Godson & Coles
Paul Mount was born in Newton Abbot, Devon, to schoolteacher parents who taught at the local grammar school where he was educated. Wanting to become a painter from an early age, he studied art first at Paignton School of Art and then at The Royal College of Art until he was called up for war service. A lifelong pacifist, he drove for the Friends’ Ambulance Unit in North Africa and France during the war. In 1948 he did a spell of teaching at the Winchester School of Art, a job that subsequently led to seven years in West Africa where he moved in 1955 with his wife Jeanne Martin, a fellow student at the RCA.
The job was to set up an art department at YABA College of Technology in Lagos, Nigeria. He started off with an empty building; he designed the furniture and equipment, and then recruited the students. He employed a wood-carver from Benin to teach the students marketable skills and before long, thanks to the carver, Mount found his own path as a sculptor experimenting with smooth, standing forms reminiscent of Barbara Hepworth’s work at this period while also being influenced by the tribal sculptures of the region, which had made a huge impact on him. That said, it was music and architecture that were his major sources of influence throughout his life. He once remarked: "I like form for its own sake, whether it's in sculpture, design, music, architecture or painting."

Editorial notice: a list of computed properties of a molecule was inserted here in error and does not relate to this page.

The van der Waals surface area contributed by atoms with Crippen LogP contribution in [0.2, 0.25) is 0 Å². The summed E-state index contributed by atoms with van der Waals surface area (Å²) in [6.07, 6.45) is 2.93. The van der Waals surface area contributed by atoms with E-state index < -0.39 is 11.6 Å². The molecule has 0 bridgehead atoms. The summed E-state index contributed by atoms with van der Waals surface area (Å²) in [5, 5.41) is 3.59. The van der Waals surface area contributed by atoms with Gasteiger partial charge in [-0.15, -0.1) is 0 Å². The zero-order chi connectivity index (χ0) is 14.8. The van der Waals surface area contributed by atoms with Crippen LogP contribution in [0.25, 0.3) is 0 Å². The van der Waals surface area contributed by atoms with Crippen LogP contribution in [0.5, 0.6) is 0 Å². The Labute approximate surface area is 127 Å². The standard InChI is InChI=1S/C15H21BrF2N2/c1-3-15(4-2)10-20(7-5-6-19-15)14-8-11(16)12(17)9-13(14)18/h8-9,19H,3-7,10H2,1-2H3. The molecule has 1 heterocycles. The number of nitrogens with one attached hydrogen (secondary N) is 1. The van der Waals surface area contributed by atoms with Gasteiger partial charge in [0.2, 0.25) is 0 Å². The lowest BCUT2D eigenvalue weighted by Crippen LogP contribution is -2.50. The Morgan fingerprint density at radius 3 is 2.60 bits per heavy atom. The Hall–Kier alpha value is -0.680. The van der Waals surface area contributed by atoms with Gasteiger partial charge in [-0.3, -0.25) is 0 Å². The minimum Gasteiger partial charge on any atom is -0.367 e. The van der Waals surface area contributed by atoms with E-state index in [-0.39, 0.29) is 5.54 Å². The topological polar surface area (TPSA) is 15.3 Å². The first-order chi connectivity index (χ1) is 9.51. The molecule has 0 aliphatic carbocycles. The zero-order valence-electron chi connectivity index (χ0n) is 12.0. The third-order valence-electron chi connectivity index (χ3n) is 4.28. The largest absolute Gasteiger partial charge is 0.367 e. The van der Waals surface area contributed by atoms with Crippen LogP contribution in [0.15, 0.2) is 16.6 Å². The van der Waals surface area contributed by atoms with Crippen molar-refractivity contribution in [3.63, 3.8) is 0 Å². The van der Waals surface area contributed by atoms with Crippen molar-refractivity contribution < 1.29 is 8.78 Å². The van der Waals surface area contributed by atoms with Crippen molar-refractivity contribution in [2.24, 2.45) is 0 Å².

In 1962 Mount and his wife returned to Britain and settled in the village of Nancherrow, Cornwall, where he was to spend the rest of his life. They divorced in 1976 and Mount went on to marry the painter June Miles, with whom he forged an ideal working partnership.
Barbara Hepworth was still working in nearby St Ives, and Mount, like her and her sometime assistants Denis Mitchell and John Milne, conceived his sculpture in relation to the Cornish landscape. His fascination with machinery, however, led him to develop more angular, industrial forms than other Cornish modernists later on in his career, closer to those of the Basque sculptor Eduardo Chillida, whom he met in France in the 1970s.
Paul Mount’s work has been shown in Spain, Germany, Switzerland and the US, as well as with numerous galleries and sculpture parks in Britain. His first solo show in London was with Drian Gallery in 1965, and he later showed with John Whibley Gallery on Cork Street, as well as having a solo show with Marlborough Fine Art in 1975, He has also exhibited at the New Art Centre, Roche Court, and at the Penwith Society of Arts in St Ives. He also exhibited from home, and had a sign on the road entering St Just enticing motorists to enter and see a display of his and his wife’s work.
Throughout his career he also worked closely with architects, producing integral sculpture as part of buildings all over the world, from Chase Manhattan Bank in Lagos to a supermarket in Falmouth. Other commissions include the Spirit of Bristol, in St. James's Square, Bristol; the British Steel Corporation, London and the Cabinet Offices, Accra, Ghana. For Mount, sculpture expressed an essential human dignity. "The way that two shapes relate," he observed, "is as important as the way two people relate."